What happened when this Wintec chef sent a mystery box to his class

Wintec chef Joshua Kanara-Bailey is bringing whānau together with his innovative teaching during lockdown

Wintec chef Joshua Kanara-Bailey is bringing whānau together with his innovative teaching during lockdown.


When Wintec chef, Josh Kanara-Bailey decided to challenge his students with a lockdown learning activity, he created a Mystery Box challenge that launched a series of simultaneous dinner parties that brought whānau together and uplifted Waikato households.

Nine tauira/students in their first year of study turned their homes into pop-up restaurants, put on their chef whites and gathered the whānau/family or flatmates around the table for a two-course dinner.

Their mission? To use as many ingredients as possible and show a range of techniques.

There was no escaping the eyes of chef tutor Kanara-Bailey. Dinner had to be served at 6.30pm, and photos taken before Kanara-Bailey Zoomed into their dining rooms to check in before dessert at 7.45pm.

Away from alert level restrictions, on ‘Hospitality Tuesday’ these tauira would normally have been cooking a la carte for guests at Windows, Wintec’s training restaurant.

“Cooking is about making food to share with others, whether it is for one other, ten or a hundred people, so it was quite a privilege to join in on the celebrations and meet all the whānau and friends,” says Kanara-Bailey.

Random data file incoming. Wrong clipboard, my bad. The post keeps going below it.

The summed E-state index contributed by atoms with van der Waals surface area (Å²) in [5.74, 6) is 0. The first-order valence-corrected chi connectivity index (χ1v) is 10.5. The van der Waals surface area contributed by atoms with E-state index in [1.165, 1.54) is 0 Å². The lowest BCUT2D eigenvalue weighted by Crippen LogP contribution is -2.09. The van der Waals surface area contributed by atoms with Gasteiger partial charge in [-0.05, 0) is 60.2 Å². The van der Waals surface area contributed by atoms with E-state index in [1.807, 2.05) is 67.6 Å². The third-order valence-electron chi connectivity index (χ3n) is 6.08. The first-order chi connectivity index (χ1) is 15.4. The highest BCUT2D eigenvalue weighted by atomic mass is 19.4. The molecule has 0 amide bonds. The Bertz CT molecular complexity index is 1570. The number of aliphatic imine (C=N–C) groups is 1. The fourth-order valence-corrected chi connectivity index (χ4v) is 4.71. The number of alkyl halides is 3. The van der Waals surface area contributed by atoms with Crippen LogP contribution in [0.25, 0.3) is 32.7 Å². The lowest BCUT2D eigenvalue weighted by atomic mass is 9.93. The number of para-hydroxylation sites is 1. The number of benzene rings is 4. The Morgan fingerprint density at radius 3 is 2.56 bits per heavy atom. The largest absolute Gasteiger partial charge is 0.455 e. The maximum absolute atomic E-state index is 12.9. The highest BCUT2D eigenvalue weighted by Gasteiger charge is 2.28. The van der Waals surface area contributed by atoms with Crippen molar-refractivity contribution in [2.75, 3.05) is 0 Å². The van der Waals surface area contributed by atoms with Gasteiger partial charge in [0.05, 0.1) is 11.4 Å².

“I’m very happy with how this went. While it was a task for their learning, it changed up their routine during lockdown and brought people together. There were positive vibes all round and lots of smiles. They all did an amazing job.”

Dressed for the occasion in a shirt and tie, Chef Josh joined nine lockdown dinner parties online to get the lowdown from the guests.

Everyone took part, dressed up and some went beyond to turn ‘Hospitality Tuesday’ during lockdown into a night to remember.

The results revealed the contents of the mystery box. The main, a chicken, was stuffed, spiced, roasted or curried and the carrots in the box were turned, glazed or pureed. Desserts, leaned to the classics like crème brûlée, white chocolate mud cake, berry cheesecake and many variations on white chocolate mousse. 

Chicken was a main course ingredient in the mystery box challenge.

Chicken was a main course ingredient in the mystery box challenge.

When Kanara-Bailey Zoomed into the McLennan house, Sean had made cranberry brie and chilli stuffed chicken in a carrot puree with micro greens and a boysenberry crème brûlée to follow and matched it with wine. His mum was “really happy someone else cooked” and his dad agreed, saying dinner was so good, he would “gladly pay for it”.

Their only gripe is that their son is not quite quick enough to refill their wine glasses, but it’s happy family banter. “You’ve trained him really well,” they tell Kanara-Bailey.

Not everyone has a dining table, but Jackson Chilcott and his flatmates really know how to improvise. They are eating off a very elegantly decorated beer pong table. They have enjoyed two mains including a chipotle chicken breast on a garlic mash with glazed, turned carrots.

“Did the turned carrots look the same size, girls?” queries Josh with a grin.

 The flatmates are more concerned with their lavish dessert choices, a crème brûlée and a white chocolate and berry mousse.

Briarley Davies and her mum, dad and sister had just polished off a herbed chicken breast with crispy skin, carrot puree, roasted potato cubes, charred asparagus in a brown butter sauce and dessert, a dark chocolate truffle cake with boysenberry coulis, chocolate soil and boysenberry ice cream. Dinner is complete with a beautifully designed menu on a perfectly set table.